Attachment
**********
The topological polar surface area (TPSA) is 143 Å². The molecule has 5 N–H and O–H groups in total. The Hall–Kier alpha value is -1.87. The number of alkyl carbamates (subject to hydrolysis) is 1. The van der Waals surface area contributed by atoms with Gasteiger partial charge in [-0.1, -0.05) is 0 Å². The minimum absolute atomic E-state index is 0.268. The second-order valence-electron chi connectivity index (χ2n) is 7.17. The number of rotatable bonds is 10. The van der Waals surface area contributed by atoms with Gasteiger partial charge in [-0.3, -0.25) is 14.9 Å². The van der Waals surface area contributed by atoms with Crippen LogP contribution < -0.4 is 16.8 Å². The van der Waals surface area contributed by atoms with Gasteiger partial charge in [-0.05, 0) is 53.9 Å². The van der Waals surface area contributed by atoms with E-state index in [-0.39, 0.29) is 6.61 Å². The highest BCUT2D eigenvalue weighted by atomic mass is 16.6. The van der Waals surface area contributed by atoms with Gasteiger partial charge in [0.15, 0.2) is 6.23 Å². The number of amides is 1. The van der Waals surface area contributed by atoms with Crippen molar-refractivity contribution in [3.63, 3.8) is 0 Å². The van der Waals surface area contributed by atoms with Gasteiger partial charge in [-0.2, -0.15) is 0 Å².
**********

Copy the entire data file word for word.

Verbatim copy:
The topological polar surface area (TPSA) is 143 Å². The molecule has 5 N–H and O–H groups in total. The Hall–Kier alpha value is -1.87. The number of alkyl carbamates (subject to hydrolysis) is 1. The van der Waals surface area contributed by atoms with Gasteiger partial charge in [-0.1, -0.05) is 0 Å². The minimum absolute atomic E-state index is 0.268. The second-order valence-electron chi connectivity index (χ2n) is 7.17. The number of rotatable bonds is 10. The van der Waals surface area contributed by atoms with Gasteiger partial charge in [-0.3, -0.25) is 14.9 Å². The van der Waals surface area contributed by atoms with Crippen LogP contribution < -0.4 is 16.8 Å². The van der Waals surface area contributed by atoms with Gasteiger partial charge in [-0.05, 0) is 53.9 Å². The van der Waals surface area contributed by atoms with E-state index in [-0.39, 0.29) is 6.61 Å². The highest BCUT2D eigenvalue weighted by atomic mass is 16.6. The van der Waals surface area contributed by atoms with Gasteiger partial charge in [0.15, 0.2) is 6.23 Å². The number of amides is 1. The van der Waals surface area contributed by atoms with Crippen molar-refractivity contribution in [3.63, 3.8) is 0 Å². The van der Waals surface area contributed by atoms with Gasteiger partial charge in [-0.2, -0.15) is 0 Å².